Natural Resource Damage Assessment

The Oil Pollution Act of 1990 requires that the government undertake a Natural Resource Damage Assessment (NRDA) following an oil release to help recover resources harmed by the oil. Here, you’ll find information about what NRDA is, what is ongoing in the Gulf, and opportunities for the public to participate in NRDA. You can also visit the website of the trustees (the government representatives overseeing the NRDA process) for more information.

NRDA restoration in action (Photo Credit: NOAA)

What is a NRDA?

A natural resource damage assessment (NRDA) is the process that federal, state, and tribal governments use in their role as “trustees” to determine the injury that an oil spill has caused to natural resources, and to plan and implement an approach for restoring those resources. The goal is to return natural resources to the condition they would have been in had the oil spill not occurred (called “baseline”). In a typical NRDA, the trustees assess injuries to natural resources and then come up with a restoration plan (or plans) to address these injuries. Only when the assessment is complete can the restoration projects be started.

Who is Involved in the NRDA on the Gulf Coast?

NRDA is a legal process, and primarily involves government representatives and the parties responsible for the injuries. While some NRDA stages are not open to the public, there are certain points at which the public has the right to participate. In addition, the unprecedented size and complexity of the Gulf spill may create new opportunities for citizens to get involved.

Federal and state agencies act as “trustees” for the public and guide the NRDA, and the responsible parties pay for natural resource damages and participate in the assessment process.

NRDA Trustees for the Deepwater Horizon incident:

 Lead Trustee AgencyAdditional Trustee Agency
US Dept. of the InteriorUS Fish and Wildlife ServiceNational Park Service; Bureau of Land Management
US Dept. of CommerceNational Oceanic and Atmospheric Administration
US Dept of Defense*
US Environmental Protection Agency**
US Dept. of Agriculture**
State of LouisianaCoastal Protection and Restoration AuthorityOil Spill Coordinator's Office, Dept. of Environmental Quality; Dept. of Wildlife and Fisheries; Dept. of Natural Resources
State of MississippiDept. of Environmental Quality
State of AlabamaDept. of Conservation and Natural ResourcesGeological Survey of Alabama
State of FloridaDept. of Environmental ProtectionFish and Wildlife Conservation Commission
State of TexasParks and Wildlife Dept.General Land Office; Commission on Environmental Quality

* Not currently on the Trustee Council.

** Designated as trustees on September 10, 2012 by Executive Order 13,626.

Where Does the NRDA Process Currently Stand, and How Can I Participate?

There are three stages in the NRDA process:

NRDA Stages

1. The Preassessment phase (completed, 2010)

This stage involves the determination that the trustees have jurisdiction to conduct a NRDA and it is appropriate for them to do so (e.g. there are injuries). Limited data are also collected during this stage. The preassessment stage was completed in this case in 2010.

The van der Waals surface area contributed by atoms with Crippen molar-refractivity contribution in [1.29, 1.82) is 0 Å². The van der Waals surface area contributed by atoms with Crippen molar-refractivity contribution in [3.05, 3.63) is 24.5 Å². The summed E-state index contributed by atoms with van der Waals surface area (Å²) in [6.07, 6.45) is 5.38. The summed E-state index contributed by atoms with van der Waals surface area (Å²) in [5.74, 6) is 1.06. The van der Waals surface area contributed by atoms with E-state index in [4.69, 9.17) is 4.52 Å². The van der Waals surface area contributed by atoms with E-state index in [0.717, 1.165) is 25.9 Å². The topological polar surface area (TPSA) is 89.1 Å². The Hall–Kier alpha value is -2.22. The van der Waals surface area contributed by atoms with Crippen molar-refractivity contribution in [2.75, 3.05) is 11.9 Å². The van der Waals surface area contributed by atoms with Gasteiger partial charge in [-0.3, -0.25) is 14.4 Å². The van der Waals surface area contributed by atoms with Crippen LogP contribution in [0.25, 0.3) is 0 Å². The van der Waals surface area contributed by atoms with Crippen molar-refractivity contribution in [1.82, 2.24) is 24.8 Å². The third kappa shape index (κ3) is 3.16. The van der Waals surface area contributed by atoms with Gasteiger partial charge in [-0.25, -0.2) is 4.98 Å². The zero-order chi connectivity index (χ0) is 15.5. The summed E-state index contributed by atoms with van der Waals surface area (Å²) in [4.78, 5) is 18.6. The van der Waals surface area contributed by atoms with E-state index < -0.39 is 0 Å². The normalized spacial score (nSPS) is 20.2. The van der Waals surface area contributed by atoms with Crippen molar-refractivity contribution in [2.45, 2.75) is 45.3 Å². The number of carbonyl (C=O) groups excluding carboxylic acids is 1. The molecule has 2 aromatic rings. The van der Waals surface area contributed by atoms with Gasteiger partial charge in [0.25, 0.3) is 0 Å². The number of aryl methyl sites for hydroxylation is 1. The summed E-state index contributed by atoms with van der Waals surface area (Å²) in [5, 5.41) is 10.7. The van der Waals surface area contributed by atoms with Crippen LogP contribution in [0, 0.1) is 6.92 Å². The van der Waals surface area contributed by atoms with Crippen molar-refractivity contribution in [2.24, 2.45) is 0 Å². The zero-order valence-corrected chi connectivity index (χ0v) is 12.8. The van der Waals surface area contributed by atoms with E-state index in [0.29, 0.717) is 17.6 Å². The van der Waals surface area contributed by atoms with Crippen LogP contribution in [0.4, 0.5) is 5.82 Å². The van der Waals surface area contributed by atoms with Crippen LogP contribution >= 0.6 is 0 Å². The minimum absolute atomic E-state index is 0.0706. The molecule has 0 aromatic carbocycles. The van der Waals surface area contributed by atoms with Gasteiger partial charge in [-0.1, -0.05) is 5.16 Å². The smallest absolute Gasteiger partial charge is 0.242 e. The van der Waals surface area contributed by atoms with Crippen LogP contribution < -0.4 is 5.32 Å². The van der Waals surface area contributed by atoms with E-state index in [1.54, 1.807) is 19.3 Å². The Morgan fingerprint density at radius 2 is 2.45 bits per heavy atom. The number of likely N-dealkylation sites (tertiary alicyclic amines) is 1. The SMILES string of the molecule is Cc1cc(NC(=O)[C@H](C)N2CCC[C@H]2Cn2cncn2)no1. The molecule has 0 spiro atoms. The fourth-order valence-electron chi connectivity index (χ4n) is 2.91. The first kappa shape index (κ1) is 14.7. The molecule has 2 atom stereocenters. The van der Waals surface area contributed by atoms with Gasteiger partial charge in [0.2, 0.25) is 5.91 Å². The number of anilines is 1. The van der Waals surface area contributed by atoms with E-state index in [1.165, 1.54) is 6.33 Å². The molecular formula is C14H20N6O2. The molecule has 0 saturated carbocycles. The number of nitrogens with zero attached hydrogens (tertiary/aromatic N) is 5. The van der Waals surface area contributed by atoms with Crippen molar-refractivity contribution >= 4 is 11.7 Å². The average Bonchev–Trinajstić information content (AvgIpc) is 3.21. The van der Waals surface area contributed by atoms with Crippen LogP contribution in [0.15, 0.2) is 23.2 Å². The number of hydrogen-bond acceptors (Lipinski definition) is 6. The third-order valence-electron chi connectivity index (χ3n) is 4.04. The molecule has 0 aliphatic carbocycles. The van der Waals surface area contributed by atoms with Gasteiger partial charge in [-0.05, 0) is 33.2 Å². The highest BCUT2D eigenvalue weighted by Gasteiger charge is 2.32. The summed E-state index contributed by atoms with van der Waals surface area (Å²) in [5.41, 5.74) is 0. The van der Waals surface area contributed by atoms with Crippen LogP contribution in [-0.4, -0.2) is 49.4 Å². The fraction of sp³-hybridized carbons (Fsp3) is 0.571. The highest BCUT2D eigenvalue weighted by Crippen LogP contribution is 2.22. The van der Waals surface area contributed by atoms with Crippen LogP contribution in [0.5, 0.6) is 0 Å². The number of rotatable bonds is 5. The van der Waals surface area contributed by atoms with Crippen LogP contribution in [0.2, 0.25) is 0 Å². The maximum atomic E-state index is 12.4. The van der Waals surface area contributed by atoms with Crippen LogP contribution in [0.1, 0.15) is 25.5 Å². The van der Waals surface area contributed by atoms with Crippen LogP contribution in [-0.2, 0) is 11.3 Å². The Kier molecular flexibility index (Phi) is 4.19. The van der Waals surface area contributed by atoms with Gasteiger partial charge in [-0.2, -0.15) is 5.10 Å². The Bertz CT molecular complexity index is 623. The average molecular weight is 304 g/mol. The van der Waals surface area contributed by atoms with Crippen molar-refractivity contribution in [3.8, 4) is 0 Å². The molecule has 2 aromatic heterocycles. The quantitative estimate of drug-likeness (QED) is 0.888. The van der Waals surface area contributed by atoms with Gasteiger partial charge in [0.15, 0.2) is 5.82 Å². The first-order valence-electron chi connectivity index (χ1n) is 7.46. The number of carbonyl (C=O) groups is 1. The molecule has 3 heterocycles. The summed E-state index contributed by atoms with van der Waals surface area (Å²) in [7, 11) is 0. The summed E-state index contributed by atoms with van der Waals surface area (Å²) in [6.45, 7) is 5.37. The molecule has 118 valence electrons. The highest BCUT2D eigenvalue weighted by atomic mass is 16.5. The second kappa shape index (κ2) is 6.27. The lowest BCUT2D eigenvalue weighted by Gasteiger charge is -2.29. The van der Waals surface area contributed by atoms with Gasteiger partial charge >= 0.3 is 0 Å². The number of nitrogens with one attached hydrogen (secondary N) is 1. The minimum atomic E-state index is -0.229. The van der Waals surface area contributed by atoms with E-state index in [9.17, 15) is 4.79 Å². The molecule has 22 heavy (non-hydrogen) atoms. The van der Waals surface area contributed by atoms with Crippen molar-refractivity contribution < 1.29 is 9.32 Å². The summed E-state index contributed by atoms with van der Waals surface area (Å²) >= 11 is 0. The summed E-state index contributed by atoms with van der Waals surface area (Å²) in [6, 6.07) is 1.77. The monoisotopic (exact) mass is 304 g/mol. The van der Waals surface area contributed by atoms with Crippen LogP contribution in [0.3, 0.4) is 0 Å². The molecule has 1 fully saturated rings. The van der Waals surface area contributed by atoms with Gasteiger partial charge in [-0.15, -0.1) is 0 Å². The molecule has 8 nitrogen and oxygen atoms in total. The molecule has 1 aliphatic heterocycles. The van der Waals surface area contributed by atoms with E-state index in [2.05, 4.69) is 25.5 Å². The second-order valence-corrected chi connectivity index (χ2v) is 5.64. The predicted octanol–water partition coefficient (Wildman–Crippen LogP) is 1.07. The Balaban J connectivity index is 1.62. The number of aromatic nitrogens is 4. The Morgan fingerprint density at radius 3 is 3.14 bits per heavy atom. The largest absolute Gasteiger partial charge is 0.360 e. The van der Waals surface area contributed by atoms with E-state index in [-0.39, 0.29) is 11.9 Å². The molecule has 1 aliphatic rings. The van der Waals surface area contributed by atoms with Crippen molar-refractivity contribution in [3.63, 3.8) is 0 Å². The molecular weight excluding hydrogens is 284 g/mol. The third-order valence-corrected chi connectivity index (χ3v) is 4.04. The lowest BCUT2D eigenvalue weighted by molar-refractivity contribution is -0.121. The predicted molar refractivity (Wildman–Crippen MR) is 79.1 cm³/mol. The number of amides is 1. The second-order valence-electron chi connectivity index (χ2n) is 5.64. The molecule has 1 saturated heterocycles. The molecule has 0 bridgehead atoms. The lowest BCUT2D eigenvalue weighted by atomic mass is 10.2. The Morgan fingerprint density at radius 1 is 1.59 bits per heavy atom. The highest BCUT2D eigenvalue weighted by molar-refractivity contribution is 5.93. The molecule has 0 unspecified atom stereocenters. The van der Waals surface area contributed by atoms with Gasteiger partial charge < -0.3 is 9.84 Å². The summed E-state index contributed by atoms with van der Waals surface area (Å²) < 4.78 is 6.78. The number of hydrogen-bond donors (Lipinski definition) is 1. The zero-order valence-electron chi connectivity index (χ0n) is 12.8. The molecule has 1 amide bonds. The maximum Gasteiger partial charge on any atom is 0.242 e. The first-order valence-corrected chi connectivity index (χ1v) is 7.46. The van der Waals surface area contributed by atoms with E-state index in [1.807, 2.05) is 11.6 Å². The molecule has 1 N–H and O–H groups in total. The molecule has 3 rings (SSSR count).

2. Injury Assessment and Restoration Planning phase (underway)

The trustees are currently evaluating the injuries, estimating the compensation owed as a result of these injuries, and planning for restoration. It’s important to note that, although injury assessment and restoration planning are not yet complete, some restoration projects are being started early under a process called Early Restoration (see below). This means that we are in Phase II and Phase III (for early restoration only) of the process at the same time.

3. Restoration Implementation phase (underway for Early Restoration only)

After the restoration plan is finalized, it will be presented to the responsible parties. If the responsible parties agree to the plan, they may implement the plan or fund the trustees’ costs of implementing the plan. Implementation occurs over many years.

There are both informal and formal opportunities for the public to participate in various stages of the processes outlined above. Individual citizens can:

  • Suggest and submit ideas for restoration projects (using NOAA’s project submission portal);

  • Comment on draft environmental impact assessments and restoration plans, including early restoration plans (which must be opened for public comment);

  • Provide feedback and suggestions at meetings hosted by the trustees (check for meeting dates here);

  • Participate in any public technical panels or advisory bodies established to guide restoration planning (while not a legal requirement, such entities have been formed in other cases);

  • Help implement restoration projects;

  • Help monitor the effectiveness of restoration projects, to make sure they are achieving the desired results over the long term

What About Early Restoration?

Early restoration refers not to a different type of restoration, but rather to its timing. Because NRDAs can take years to complete, early restoration agreements enable parties to get started on mutually agreed-upon restoration projects before the full NRDA process has been completed.

On April 21, 2011, the natural resource trustees announced that BP had agreed to provide $1 billion in funding for early restoration projects. The trustees have finalized three rounds of early restoration projects, worth about $700 million. In April 2015, the trustees announced an “agreement in principle” for a fourth round of early restoration projects, which includes 10 projects worth approximately $134 million.


For more details about the NRDA process and public involvement:

NRDA Participation ImageNRDA in Action Image


Early Restoration Image

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